According to UN estimates, Afghan farmers produced 3,400 tons of opium in 2002 compared to 185 tons the preceding year -- an alarming increase. The numbers have continued to worsen. In 2003, a year in which three-quarters of the global opium supply originated in Afghanistan, production increased by another 6 percent to 3,600 tons. It is projected that cultivation will increase yet again in 2004. The UN's most recent report asserts that the potential farmgate value of global opium production in 2003 is about $1.2 billion; more than 85 percent of this output was made in Afghanistan. It is estimated that 7 percent of the Afghan population -- 1.7 million people -- is directly involved in opium production. More than two-thirds of the farmers told the UN that they intend to increase poppy cultivation.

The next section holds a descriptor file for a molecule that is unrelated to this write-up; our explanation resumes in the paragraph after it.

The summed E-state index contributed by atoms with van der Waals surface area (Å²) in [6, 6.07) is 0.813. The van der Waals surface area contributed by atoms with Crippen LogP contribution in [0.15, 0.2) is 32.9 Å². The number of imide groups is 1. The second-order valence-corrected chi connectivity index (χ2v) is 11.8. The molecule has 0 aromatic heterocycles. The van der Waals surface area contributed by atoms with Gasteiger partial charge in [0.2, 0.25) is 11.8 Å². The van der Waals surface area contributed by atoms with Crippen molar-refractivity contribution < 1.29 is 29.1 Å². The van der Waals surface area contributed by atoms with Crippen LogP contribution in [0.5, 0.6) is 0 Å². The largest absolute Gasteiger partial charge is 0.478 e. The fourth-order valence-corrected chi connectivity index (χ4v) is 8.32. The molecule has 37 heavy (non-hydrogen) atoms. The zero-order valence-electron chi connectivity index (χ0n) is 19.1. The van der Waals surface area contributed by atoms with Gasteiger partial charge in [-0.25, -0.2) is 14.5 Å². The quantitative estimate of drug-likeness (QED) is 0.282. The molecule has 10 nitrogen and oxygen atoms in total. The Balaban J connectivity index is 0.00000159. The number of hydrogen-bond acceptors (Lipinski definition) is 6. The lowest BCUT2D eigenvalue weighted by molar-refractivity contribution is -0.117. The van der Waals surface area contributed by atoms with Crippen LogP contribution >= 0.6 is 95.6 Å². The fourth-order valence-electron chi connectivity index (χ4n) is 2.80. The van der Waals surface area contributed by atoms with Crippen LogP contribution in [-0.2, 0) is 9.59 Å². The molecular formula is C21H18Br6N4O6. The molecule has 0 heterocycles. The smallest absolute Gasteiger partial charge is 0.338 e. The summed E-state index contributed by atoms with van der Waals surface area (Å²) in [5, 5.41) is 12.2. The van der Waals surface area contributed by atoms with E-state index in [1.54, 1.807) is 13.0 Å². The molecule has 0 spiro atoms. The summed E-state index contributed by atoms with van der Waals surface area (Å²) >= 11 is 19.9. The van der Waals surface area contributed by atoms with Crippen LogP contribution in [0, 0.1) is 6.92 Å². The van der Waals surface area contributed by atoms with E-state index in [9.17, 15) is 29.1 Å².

Also worrisome is the fact that opium cultivation has been introduced to regions of Afghanistan that traditionally have not grown the crop and an increasing number of Afghans are becoming addicted to heroin -- a fact that has translated into an increase in HIV cases in the country through the sharing of needles. The officially AIDS-free Afghanistan recently announced the first case of death from the disease.
UNODCCP Executive Director Antonio Maria Costa warned recently that the international community faces critical decisions, adding that if counternarcotics commitments to Afghanistan are not translated into lower levels of opium production, there is a "risk of [the] opium economy undermining all that has been achieved in creating a democratic modern Afghanistan." Costa also warned the International Conference on Counternarcotics, held in Kabul from 8-10 February, that "fighting drug trafficking equals fighting terrorism."